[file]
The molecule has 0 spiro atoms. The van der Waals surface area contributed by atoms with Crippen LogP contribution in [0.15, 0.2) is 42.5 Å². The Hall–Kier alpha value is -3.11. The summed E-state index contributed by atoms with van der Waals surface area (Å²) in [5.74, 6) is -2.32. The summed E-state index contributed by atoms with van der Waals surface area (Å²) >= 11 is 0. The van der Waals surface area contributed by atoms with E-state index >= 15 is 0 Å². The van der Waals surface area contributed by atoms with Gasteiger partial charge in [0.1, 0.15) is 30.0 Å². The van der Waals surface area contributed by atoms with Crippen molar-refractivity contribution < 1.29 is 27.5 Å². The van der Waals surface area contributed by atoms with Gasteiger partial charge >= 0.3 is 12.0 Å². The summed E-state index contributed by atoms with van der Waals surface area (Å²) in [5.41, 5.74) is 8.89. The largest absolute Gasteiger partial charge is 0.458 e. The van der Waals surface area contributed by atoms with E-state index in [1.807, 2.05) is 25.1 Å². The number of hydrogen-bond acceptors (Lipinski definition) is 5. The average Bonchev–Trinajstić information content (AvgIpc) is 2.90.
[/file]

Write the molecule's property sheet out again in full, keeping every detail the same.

The molecule has 0 spiro atoms. The van der Waals surface area contributed by atoms with Crippen LogP contribution in [0.15, 0.2) is 42.5 Å². The Hall–Kier alpha value is -3.11. The summed E-state index contributed by atoms with van der Waals surface area (Å²) in [5.74, 6) is -2.32. The summed E-state index contributed by atoms with van der Waals surface area (Å²) >= 11 is 0. The van der Waals surface area contributed by atoms with E-state index >= 15 is 0 Å². The van der Waals surface area contributed by atoms with Gasteiger partial charge in [0.1, 0.15) is 30.0 Å². The van der Waals surface area contributed by atoms with Crippen molar-refractivity contribution < 1.29 is 27.5 Å². The van der Waals surface area contributed by atoms with Gasteiger partial charge >= 0.3 is 12.0 Å². The summed E-state index contributed by atoms with van der Waals surface area (Å²) in [5.41, 5.74) is 8.89. The largest absolute Gasteiger partial charge is 0.458 e. The van der Waals surface area contributed by atoms with E-state index in [1.807, 2.05) is 25.1 Å². The number of hydrogen-bond acceptors (Lipinski definition) is 5. The average Bonchev–Trinajstić information content (AvgIpc) is 2.90.